The more folks I talk to, the more I realize how “domestic” my life is. Don’t get me wrong. I enjoy my life quite a bit; “domestic bliss” is alive and well. Nevertheless, other adoptees do some interesting stuff with their lives…
Land of Gazillion Adoptees: What the heck are you doing in Baghdad?
James: I work in aviation services for a government contractor. I actually fell into this job back in 2005. I took a voluntary layoff from my last job because I had a study trip to Korea planned. So, after I returned I bummed around until the savings went down to about zero and took a job with my current company in the purchasing department. I worked in Florida until August 2010. Then I decided it was time to go make some real money. Also, I’m here for other reasons, too. My work schedule is 90 days on and 30 days off and so I can go to Korea every three months. And I’m trying to get my mortgages paid. I took out some equity when “the gettin’ was good” 😦
Land of Gazillion Adoptees: Minus the mortgages, the 90 days on, 30 days off, and hanging out in Korea sounds fantastic! Moving on. You took issues with Dawn Davenport’s piece on Korean adoption. Would you mind sharing what you said to her in response? Perhaps you’d like to elaborate?
James: I didn’t disagree with her entire article, just the portion that stated as fact that mental health issues shouldn’t be factored in. Actually, I found it offensive. You and I belong to the same forums and have run into some of the same people via the internet. Unfortunately, not all of the forums are as mature as “Our Community” and I’ve read some of the stories from other adoptees. My friend, there are a few mental issues with some of the people I’ve interacted with on the forums. Although I can’t relate with all of them as my adoptive parents were all kinds of awesomeness, I can relate to the feelings of confusion and anger which lead to self-esteem issues.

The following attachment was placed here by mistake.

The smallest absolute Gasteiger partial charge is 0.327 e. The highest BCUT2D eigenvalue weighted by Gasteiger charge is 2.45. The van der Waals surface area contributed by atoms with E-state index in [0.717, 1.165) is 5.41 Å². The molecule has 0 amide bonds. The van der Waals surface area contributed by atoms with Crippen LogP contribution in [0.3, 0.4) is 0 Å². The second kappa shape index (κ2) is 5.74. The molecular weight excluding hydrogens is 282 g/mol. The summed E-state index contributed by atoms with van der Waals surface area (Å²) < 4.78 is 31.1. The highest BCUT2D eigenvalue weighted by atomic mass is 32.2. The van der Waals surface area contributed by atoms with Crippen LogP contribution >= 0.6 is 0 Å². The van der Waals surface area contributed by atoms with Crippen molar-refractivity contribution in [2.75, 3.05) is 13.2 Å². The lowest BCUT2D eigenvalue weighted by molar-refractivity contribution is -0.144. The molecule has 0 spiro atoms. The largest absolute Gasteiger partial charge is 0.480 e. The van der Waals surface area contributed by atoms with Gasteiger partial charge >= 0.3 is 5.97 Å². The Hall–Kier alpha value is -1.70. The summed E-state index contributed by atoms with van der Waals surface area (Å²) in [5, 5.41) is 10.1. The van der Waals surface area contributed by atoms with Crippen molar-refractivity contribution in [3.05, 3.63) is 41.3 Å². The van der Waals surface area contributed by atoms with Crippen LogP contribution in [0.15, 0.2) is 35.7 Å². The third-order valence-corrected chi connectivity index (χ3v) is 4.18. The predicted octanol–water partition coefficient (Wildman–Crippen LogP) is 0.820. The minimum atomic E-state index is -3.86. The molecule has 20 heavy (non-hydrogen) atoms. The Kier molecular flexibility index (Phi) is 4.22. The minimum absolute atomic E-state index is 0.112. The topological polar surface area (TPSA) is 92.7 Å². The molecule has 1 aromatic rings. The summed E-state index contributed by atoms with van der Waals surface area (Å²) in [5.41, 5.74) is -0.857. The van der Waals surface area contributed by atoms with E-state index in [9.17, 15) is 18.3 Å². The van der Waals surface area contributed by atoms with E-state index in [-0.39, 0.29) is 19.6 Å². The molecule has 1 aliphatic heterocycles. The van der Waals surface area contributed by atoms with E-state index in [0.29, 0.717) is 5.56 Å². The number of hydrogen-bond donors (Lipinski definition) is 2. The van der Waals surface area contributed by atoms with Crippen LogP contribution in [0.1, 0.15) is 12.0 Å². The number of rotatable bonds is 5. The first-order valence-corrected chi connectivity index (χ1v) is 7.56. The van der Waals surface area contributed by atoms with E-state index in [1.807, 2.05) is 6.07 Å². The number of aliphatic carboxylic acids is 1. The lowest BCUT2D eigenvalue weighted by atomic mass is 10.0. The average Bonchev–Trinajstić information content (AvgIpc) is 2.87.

I’ve never been diagnosed, but I think I dealt with depression at some time in my life. I think that being adopted had contributed to those feelings. Ms. Davenport developed a fine article and it’s backed with reputable sources, but I have to call bullshit on the mental health issue. My hope is that someday Korea evolves and distances herself from some of the stereotypes that has plagued her and causes her to export one of the country’s greatest resources.
Land of Gazillion Adoptees: Thanks, James. So, while interacting with other Korean adoptees on Facebook forums, what has surprised you the most?
James: Hmm… I guess one of the most surprising things that I’ve noticed is the difference between the 70’s adoptees and younger adoptees. I was born in ’75 and adopted the same year. Back then assimilation was the name of the game. I never went to any “culture camps.” In fact, I’m not sure my parents knew the camps existed and they very well may not have in the late 70’s and early 80’s. What’s funny is that the first time I tried kimchi was when I was around the age of 29. I was surprised that it’s a cold dish! LOL! I had no idea that it wasn’t a warm dish.
Back to the question. I recently de-friended (OMG, right? LOL!) a younger adoptee on FB just because her posts were over the top. I’m not sure if those posts are due to being adopted or due to age, but I’ve seen some serious anger coming from her. Whether it’s from age and experience I’m not sure. However, the older adoptees seem more comfortable with who they are whereas some of the younger ones want to be divisive. I think we can all come together and make a real impact. Sometimes I wish the older seasoned adoptees could mentor some of the younger ones, but for that to happen the younger adoptees have to want to receive the mentoring. Maybe it’s our fault for not reaching out. I dunno. Just thinking out loud now.
Land of Gazillion Adoptees: I think you’re onto something, James… But, ah, kimchi is a cold dish?!